seems the Chinese could use a different medium for their carving, exquisite as that carving may be.....

    Vaya con Dios Don Alejo
    I want to die a slave to principles. Not to men.
    Emiliano Zapata

    by buddabelly on Thu Jun 06, 2013 at 07:58:09 PM PDT

    •  I agree. (3+ / 0-)
      Recommended by:
      buddabelly, JesseCW, Kevskos

      Thanks for commenting.

      "If you don't sin, then Jesus died for nothing!" (on a sign at a Mardi Gras parade in New Orleans)

      by ranger995 on Thu Jun 06, 2013 at 07:58:54 PM PDT

      [ Parent ]

    •  Polyester Resin With 2 Slightly Different Tints (4+ / 0-)
      Recommended by:
      ranger995, buddabelly, JesseCW, lineatus

      briefly stirred together, is used on my friend's bagpipe imitation ivory decorative rings. A bit more yellow than ivory but maybe it was formulated to match the color of generations old ivory.

      The appearance is the same; in the case of woodwind mountings, the ability to protect the ends of pieces of instrument against splits due to aging is the same or better. Ivory gradually shrinks with time compressing the wood, the resin I think is more stable. If you mount real ivory on top of metal cylinders or pipes, eventually the ivory will shatter from the stress of shrinking against an immovable core.

      There was an amazingly authentic looking imitation ivory I saw I think from Germany, it had a light cross-hatch pattern to it. I can't find it now searching.

      If I'm not mistaken, mastodon/mammoth ivory is still legal to harvest and sell. Those animals are fully extinct. So maybe once the elephants are gone we can open up the markets. Yay.

      We are called to speak for the weak, for the voiceless, for victims of our nation and for those it calls enemy.... --ML King "Beyond Vietnam"

      by Gooserock on Thu Jun 06, 2013 at 08:24:32 PM PDT

      [ Parent ]

      •  Just think, if they succeed in cloning a mammoth (0+ / 0-)

        from the blood recently found with that last frozen mammoth carcass, there will be a whole new species we can kill for their tusks.....pounds head on desk a couple times.....

        Vaya con Dios Don Alejo
        I want to die a slave to principles. Not to men.
        Emiliano Zapata

        by buddabelly on Fri Jun 07, 2013 at 12:10:11 PM PDT

        [ Parent ]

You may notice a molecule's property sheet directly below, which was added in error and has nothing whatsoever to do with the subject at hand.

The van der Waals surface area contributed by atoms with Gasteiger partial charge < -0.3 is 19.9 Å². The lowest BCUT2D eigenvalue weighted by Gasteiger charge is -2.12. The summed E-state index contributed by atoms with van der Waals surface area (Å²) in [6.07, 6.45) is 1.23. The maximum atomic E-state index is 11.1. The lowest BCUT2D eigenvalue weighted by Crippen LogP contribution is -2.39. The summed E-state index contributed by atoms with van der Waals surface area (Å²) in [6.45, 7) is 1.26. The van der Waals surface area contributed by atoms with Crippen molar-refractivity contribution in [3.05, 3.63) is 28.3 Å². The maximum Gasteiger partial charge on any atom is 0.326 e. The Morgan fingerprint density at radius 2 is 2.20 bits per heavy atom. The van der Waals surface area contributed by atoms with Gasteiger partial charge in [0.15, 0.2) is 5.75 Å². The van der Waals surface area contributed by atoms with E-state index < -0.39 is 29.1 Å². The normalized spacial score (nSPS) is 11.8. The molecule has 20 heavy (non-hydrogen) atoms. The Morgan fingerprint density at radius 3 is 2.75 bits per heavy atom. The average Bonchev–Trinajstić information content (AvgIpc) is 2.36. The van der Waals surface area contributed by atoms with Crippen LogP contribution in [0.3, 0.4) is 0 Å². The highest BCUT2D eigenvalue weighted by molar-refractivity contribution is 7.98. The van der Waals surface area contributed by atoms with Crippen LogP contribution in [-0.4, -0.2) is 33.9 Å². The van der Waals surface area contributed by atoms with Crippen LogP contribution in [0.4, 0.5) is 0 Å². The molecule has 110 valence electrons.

•  There's also fossil walrus ivory. It costs (2+ / 0-)
      Recommended by:
      Kevskos, buddabelly

      a shitload of money, but if you just "have" to have the real thing...

      My Grandad had a coal tattoo across half his back and walked with a cane for 30 years BOWP.

      by JesseCW on Fri Jun 07, 2013 at 01:36:18 AM PDT

      [ Parent ]

  •  Is this all that can be done? (4+ / 0-)
    Recommended by:
    ranger995, JesseCW, Kevskos, lineatus

    petitioning one world leader to beg another?

    News like this, I wind up thinking that the rest of the planet would be better off without humans.

    Some DKos series & groups worth your while: Black Kos, Native American Netroots, KosAbility, Monday Night Cancer Club. If you'd like to join the Motor City Kossacks, send me a Kosmail.

    by peregrine kate on Thu Jun 06, 2013 at 08:44:52 PM PDT

    •  You can also donate to organizations like the (2+ / 0-)
      Recommended by:
      Kevskos, peregrine kate

      WWF.

      I remember George Carlin saying that the planet would shake us off like fleas some day.

      "If you don't sin, then Jesus died for nothing!" (on a sign at a Mardi Gras parade in New Orleans)

      by ranger995 on Thu Jun 06, 2013 at 08:46:17 PM PDT

      [ Parent ]

    •  I wish I had a better answer for you, but as (3+ / 0-)
      Recommended by:
      JesseCW, Kevskos, peregrine kate

      long as capitalism rules the day. Poor African poachers will kill elephants to get money.

      The demand has to be cut off. It can't be a lucrative business.

      Things are feeling pretty desperate these days.

      "If you don't sin, then Jesus died for nothing!" (on a sign at a Mardi Gras parade in New Orleans)

      by ranger995 on Thu Jun 06, 2013 at 08:53:07 PM PDT

      [ Parent ]

      •  A good steady paycheck as a park ranger, (3+ / 0-)
        Recommended by:
        Kevskos, ranger995, peregrine kate

        decent vehicles with drones for spotting, up to date body armor and modern weapons you're really trained to use....

        Sounds a lot better than poaching to me.

        It has to be a multi-prong approach.  The demand will not disappear.  That said, of course reducing it should be one of the top goals.

        My Grandad had a coal tattoo across half his back and walked with a cane for 30 years BOWP.

        by JesseCW on Fri Jun 07, 2013 at 01:39:24 AM PDT

        [ Parent ]

        •  Yes, I seem to recall that several years ago (0+ / 0-)

          a successful intervention along these lines did help: the local people were enlisted, with paying jobs, to protect the elephants, and that that strategy made a difference. So now you're saying that the poachers have won the weapons war, and can outshoot the wardens?
          That seems like a basic approach, what you list. But clearly the processing and shipping of the tusks involves many people too.
          I don't know. It makes me sick at heart to read of this, and to feel so powerless in the face of it. Extinction! Of elephants! I don't have the words.